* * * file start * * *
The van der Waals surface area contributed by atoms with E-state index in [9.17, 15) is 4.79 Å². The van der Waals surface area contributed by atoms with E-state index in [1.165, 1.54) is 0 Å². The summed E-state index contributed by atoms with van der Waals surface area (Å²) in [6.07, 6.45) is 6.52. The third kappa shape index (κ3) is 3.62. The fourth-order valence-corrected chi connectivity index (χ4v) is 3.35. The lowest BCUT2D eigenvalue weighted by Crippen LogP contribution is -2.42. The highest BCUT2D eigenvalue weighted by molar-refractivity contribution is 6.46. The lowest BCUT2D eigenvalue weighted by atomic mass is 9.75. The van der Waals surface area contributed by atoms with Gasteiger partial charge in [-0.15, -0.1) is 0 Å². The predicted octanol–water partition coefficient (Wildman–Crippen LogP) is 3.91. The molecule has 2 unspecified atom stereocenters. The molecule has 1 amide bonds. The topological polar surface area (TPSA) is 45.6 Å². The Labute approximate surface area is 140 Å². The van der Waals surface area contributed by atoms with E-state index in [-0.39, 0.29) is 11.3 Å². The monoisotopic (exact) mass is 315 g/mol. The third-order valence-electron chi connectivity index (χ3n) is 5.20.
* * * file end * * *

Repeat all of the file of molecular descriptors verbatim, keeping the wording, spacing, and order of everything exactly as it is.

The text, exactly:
The van der Waals surface area contributed by atoms with E-state index in [9.17, 15) is 4.79 Å². The van der Waals surface area contributed by atoms with E-state index in [1.165, 1.54) is 0 Å². The summed E-state index contributed by atoms with van der Waals surface area (Å²) in [6.07, 6.45) is 6.52. The third kappa shape index (κ3) is 3.62. The fourth-order valence-corrected chi connectivity index (χ4v) is 3.35. The lowest BCUT2D eigenvalue weighted by Crippen LogP contribution is -2.42. The highest BCUT2D eigenvalue weighted by molar-refractivity contribution is 6.46. The lowest BCUT2D eigenvalue weighted by atomic mass is 9.75. The van der Waals surface area contributed by atoms with Gasteiger partial charge in [-0.15, -0.1) is 0 Å². The predicted octanol–water partition coefficient (Wildman–Crippen LogP) is 3.91. The molecule has 2 unspecified atom stereocenters. The molecule has 1 amide bonds. The topological polar surface area (TPSA) is 45.6 Å². The Labute approximate surface area is 140 Å². The van der Waals surface area contributed by atoms with E-state index in [-0.39, 0.29) is 11.3 Å². The monoisotopic (exact) mass is 315 g/mol. The third-order valence-electron chi connectivity index (χ3n) is 5.20.